Bonsai For Beginners
I hope that all of you who took up the offer of the elm cuttings have your plants in damp sand and are looking forward to new roots developing over the next few weeks.
Try to resist the temptation of pulling your cutting up to check for at least three to four weeks. You could speed up the process by covering the cuttings with a plastic bag or clear drink bottle with the base removed. Even without these they should develop roots over the rapidly advancing spring weather. I will go further into propagation techniques in the next newsletter. Let me know how your cutting goes. Last newsletter I put my e-mail address in, apparently that was a mistake, if you wish to contact me use the reply button in your e-mail
In New Zealand, now is the time to start thinking about repotting. Late winter early spring as buds just start to burst is the best time for much of your repotting tasks to be carried out. Check your plants and decide which ones are due and prepare all the pots and soil in advance. Some people keep a potting log to show when a plant was last repotted or worked on. This would be great for reference and a good record of your tree especially if you include a photo each time. I unfortunately am not that organized and prefer to look at the tree and decide by its vigor, size or style whether or not it should be repotted. As a general rule of thumb small trees should be repotted each year and the older more mature trees can last two to three years with regular feeding.
For those of you that are repotting for the first time don’t panic; it’s not as hard or mysterious as you may think. Repotting is not a method of reducing the size of your tree as is commonly thought, it is however vital to maintaining the health of your tree. The process is designed to prevent your tree becoming root bound and strangling itself. By trimming the roots and replacing some of the soil you promote new feeder roots and develop that fine fibrous root system we are striving to obtain.
If you are new to repotting and wish to see a step by step pictorial follow this link
If this link does not work copy and paste this link into your browser.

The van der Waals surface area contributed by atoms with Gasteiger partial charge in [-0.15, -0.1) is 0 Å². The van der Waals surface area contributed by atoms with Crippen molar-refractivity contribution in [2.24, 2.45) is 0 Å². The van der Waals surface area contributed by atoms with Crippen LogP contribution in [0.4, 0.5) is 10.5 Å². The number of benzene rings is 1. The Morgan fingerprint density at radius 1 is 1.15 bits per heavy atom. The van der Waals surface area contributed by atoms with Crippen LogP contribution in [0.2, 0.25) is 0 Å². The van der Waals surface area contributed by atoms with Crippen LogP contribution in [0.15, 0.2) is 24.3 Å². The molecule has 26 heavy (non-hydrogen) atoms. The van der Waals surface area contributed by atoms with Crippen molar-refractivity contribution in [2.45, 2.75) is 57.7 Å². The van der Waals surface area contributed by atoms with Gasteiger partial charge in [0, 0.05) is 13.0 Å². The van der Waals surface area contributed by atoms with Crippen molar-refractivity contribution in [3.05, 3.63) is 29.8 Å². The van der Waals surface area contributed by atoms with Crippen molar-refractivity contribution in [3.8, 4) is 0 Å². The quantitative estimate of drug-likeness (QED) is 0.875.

Another good idea for first time repotters is to go along to a local Bonsai Club with your tree and seek their advice. I am sure they will be only too pleased to help. I will try to remember to put contact details of New Zealand clubs on the link page of the web site in the next few days.
While on the subject of repotting I would like to take an opportunity to have a rave about Bonsai pots.
Bonsai literally means tree in a pot and all too often the pot seems to be treated as secondary or unimportant when compared to the tree. I see collections of fantastic looking trees in old plastic buckets, ice cream containers or cheap plastic pots and the overall effect is lost or diminished by this.
The pot to a bonsai is like a frame to a painting. Like a frame it can be plain and simple or elaborate and a piece of art in itself. A good pot can invoke a mood or symbolize a locality. The pot and tree should become one entity with neither detracting from the others beauty but both enhancing the other. The correct pot can complete a tree and at the very least, a good bonsai pot will provide the drainage and tie down facilities your trees require.
A good bonsai pot can be glazed or unglazed, but should never be glazed on the inside. There should be adequate drainage and no dips or hollows where water can pool and rot your roots.
There are no set rules for what tree should go in what pot, but there are a few ascetic guidelines.
Conifers should be planted in unglazed pots
Flowering and fruiting trees can be planted in glazed pots preferably in a colour that complements the flower or fruit.
The depth of the pot should be equal to the width of the trunk of your finished bonsai.
The width of the pot should be roughly two thirds the height of the tree and slightly narrower than the spread of the tree.
The pot should complement your tree, is your tree hard and masculine (large conifer) or delicate and feminine (flowering cherry).
Where did your tree originally come from can this be replicated in your pot.
Slender trunks and group plantings look best in shallow pots
Graceful lowland styles of tree are set off best in oval pots or soft cornered rectangles with a curved profile.
Strong gnarled trunks need strong rectangular shaped pots
Wide spreading styles look good in pots that flare outward at the top or have a lip on the outer rim
Tall slender trees are complemented by very simple round pots
Trees that cascade over the edge of the pot should be in deep special cascade pots.
If you have trouble visualizing a particular tree in a pot it is becoming easier to take a photo of your tree and transpose different pots using photoshop or one of the many other photo editing programs available.
Good specialized bonsai pots are quite difficult to obtain in New Zealand but I feel worth the effort. Perhaps you could approach a local potter with your designs or contact a local club for details or your nearest supplier.
Good luck with your repotting
Until next time
Bonsai for beginners